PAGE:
That's probably not what your dh will want to hear, but I do agree with what the others have said... it sounds as though you are doing all the right things sending cards, remembering her birthday etc and making it clear to her that you do want to be a part of her life etc. But I suspect with the money, she is just using your dh as a bank whenever she needs to. If your happy with that to continue, then that's fine... but I don't think you should feel obliged to give her any money for trips and the like. (I remember your previous post about the money for the holiday) I would (if if arises as an issue again) that you are not just a cash machine - and I think it will be easier to do that once the DSD reaches 16 - that almost gives you a legit excuse then, so it might be easier to do it then without you seeming to be arsey iyswim.

But, please do not let your hubby say to this to DSD - It seems so often that this comes to a crunch time at 14 /15 years old and I have tutored lots of girls who have been devastated by dads (who I suspect are in a similar position to your dh) who give the message (probably unintentionally) that they don't want to be involved in the girl's life any more - I've seen it happen a few times now and it really screws the kid up. So please, don't let him say anything to the daughter - it will almost certainly be taken as 'my dad doesn't want to know me any more' type thing - even if that is what you are not saying!

TheHedgeWitch Wed 09-Jul-08 17:48:43

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ginnny Wed 09-Jul-08 19:08:07

Teenage girls are by nature very very selfish. I can remember being like that with my dad at that age (although he wasn't much of a dad unlike your dh) and I have friends who say that their teenage dds only seem to care about money for clothes, the next party/holiday/boyfriends etc.
I would back off without actually saying so, keep up the cards and regular money but stop all the extras.
Hopefully, by th time she is 18 and has grown up she will come back, and appreciate all her dad has done for her over the years.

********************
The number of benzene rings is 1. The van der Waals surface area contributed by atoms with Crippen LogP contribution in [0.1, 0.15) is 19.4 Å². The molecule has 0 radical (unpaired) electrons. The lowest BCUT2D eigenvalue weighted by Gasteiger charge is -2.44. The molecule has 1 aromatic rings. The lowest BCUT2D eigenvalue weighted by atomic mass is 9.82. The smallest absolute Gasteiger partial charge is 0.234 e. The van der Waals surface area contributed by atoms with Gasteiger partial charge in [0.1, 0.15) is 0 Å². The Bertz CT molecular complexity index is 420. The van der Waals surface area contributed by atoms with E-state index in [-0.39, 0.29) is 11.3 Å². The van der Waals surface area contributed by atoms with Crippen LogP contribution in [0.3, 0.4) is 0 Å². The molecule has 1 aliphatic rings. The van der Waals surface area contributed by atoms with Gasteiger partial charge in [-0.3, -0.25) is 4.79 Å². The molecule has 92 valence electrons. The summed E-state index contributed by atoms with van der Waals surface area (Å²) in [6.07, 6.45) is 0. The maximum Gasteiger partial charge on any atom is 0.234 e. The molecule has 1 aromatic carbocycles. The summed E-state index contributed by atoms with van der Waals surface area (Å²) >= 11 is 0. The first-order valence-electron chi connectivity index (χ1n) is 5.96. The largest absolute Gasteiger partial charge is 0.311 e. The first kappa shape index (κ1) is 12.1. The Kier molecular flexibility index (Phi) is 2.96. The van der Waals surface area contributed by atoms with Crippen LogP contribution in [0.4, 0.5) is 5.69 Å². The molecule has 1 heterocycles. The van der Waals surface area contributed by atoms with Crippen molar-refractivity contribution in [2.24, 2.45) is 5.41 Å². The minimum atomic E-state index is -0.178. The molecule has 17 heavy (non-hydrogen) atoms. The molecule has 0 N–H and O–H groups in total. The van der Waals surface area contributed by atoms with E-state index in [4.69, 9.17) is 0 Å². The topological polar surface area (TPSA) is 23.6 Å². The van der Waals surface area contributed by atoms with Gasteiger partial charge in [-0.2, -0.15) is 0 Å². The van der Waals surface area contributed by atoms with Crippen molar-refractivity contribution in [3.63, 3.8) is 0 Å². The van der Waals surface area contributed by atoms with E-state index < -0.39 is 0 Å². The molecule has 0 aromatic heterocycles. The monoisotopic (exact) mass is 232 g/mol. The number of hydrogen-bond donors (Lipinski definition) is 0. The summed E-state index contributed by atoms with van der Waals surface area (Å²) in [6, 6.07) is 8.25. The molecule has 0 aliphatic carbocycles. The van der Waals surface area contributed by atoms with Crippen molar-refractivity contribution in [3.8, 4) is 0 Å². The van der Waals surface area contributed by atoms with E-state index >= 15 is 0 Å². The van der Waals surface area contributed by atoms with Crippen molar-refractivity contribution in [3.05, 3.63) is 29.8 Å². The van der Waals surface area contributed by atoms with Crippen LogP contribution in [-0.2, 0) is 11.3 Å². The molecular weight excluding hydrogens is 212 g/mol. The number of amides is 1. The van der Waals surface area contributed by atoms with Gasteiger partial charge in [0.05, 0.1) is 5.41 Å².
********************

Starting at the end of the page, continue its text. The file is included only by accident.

itati Wed 09-Jul-08 19:11:40

I would set up a proper maintenance arrangement. Send her birthday cards, etc and expect nothing. Anything he does get will be a bonus and when she grows up a bit she will realise how lucky she is to have a father like him.

prettyfly1 Wed 09-Jul-08 19:22:49

oh i feel really sad for you. you dont know what the mother has been saying - she obviously doesnt have much respectfor your partner. give it time. i was a selfish witch at that age and angry with it. its part of the age. keep trying but dont attempt to buy her. stay in touch and help out but dont put yourself out for holiday money etc any more. let her come to you. your partner sounds really lovely - a lot of men would have given up a long time ago so i really hope it works out one day!!

MissingMyHeels Wed 09-Jul-08 19:35:20

My parents split when I was 18mths and my Dad is great, saw me three times a week, had all the time in the world for me. I was still a bitch to him at around 15 - also coincided with him having my brother and then twins within 18months of eachother.

Only now as a parent can I imagine how hard things were for him and how much support my Step Mum needed yet he still saw me twice a week and I was still an evil selfish teenager, forgot his birthday, ran up HUGE phone bill etc. Am so ashamed now and we're all really close, it was just a phase as lame as it sounds.

Could your DH fly out and spend the weekend with her, just the two of them?

onlytheone Wed 09-Jul-08 22:25:58

It's hard but I feel that she does love her Dad and cannot show it for whatever reason. She needs him, although it doesn't feel like it. Hang on in there, and do not let him wash her hands of her. She needs support and help.